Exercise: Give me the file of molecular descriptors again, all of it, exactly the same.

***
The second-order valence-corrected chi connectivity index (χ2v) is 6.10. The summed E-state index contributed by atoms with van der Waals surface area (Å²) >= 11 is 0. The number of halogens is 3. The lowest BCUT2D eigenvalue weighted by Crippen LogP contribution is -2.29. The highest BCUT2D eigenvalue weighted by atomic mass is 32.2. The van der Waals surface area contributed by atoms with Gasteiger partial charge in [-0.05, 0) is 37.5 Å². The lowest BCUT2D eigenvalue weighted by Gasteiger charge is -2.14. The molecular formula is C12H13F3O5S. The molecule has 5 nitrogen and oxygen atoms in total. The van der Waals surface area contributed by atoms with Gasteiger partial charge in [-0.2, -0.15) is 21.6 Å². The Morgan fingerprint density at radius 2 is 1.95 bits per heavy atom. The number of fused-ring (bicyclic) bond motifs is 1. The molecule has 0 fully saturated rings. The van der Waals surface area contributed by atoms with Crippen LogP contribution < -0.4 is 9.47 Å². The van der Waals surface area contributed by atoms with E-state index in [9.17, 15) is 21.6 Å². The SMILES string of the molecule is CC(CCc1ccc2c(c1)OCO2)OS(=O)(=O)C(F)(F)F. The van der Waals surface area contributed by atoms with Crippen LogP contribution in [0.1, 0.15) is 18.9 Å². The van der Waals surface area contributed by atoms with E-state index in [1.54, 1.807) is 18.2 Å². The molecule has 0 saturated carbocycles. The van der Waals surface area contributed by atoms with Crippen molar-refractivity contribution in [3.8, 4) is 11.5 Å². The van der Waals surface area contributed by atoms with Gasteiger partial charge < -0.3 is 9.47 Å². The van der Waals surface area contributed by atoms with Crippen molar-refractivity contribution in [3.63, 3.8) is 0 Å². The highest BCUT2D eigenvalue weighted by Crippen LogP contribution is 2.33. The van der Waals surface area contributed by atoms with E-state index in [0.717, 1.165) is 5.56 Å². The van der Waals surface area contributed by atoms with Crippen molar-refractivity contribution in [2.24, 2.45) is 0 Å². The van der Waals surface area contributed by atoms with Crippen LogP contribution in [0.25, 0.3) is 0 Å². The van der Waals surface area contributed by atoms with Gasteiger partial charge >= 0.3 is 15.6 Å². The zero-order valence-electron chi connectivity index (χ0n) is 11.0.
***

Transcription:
The second-order valence-corrected chi connectivity index (χ2v) is 6.10. The summed E-state index contributed by atoms with van der Waals surface area (Å²) >= 11 is 0. The number of halogens is 3. The lowest BCUT2D eigenvalue weighted by Crippen LogP contribution is -2.29. The highest BCUT2D eigenvalue weighted by atomic mass is 32.2. The van der Waals surface area contributed by atoms with Gasteiger partial charge in [-0.05, 0) is 37.5 Å². The lowest BCUT2D eigenvalue weighted by Gasteiger charge is -2.14. The molecular formula is C12H13F3O5S. The molecule has 5 nitrogen and oxygen atoms in total. The van der Waals surface area contributed by atoms with Gasteiger partial charge in [-0.2, -0.15) is 21.6 Å². The Morgan fingerprint density at radius 2 is 1.95 bits per heavy atom. The number of fused-ring (bicyclic) bond motifs is 1. The molecule has 0 fully saturated rings. The van der Waals surface area contributed by atoms with Crippen LogP contribution < -0.4 is 9.47 Å². The van der Waals surface area contributed by atoms with E-state index in [9.17, 15) is 21.6 Å². The SMILES string of the molecule is CC(CCc1ccc2c(c1)OCO2)OS(=O)(=O)C(F)(F)F. The van der Waals surface area contributed by atoms with Crippen LogP contribution in [0.1, 0.15) is 18.9 Å². The van der Waals surface area contributed by atoms with E-state index in [1.54, 1.807) is 18.2 Å². The molecule has 0 saturated carbocycles. The van der Waals surface area contributed by atoms with Crippen molar-refractivity contribution in [3.8, 4) is 11.5 Å². The van der Waals surface area contributed by atoms with Gasteiger partial charge < -0.3 is 9.47 Å². The van der Waals surface area contributed by atoms with Crippen molar-refractivity contribution in [3.63, 3.8) is 0 Å². The highest BCUT2D eigenvalue weighted by Crippen LogP contribution is 2.33. The van der Waals surface area contributed by atoms with E-state index in [0.717, 1.165) is 5.56 Å². The van der Waals surface area contributed by atoms with Crippen molar-refractivity contribution in [2.24, 2.45) is 0 Å². The van der Waals surface area contributed by atoms with Crippen LogP contribution in [0.25, 0.3) is 0 Å². The van der Waals surface area contributed by atoms with Gasteiger partial charge >= 0.3 is 15.6 Å². The zero-order valence-electron chi connectivity index (χ0n) is 11.0.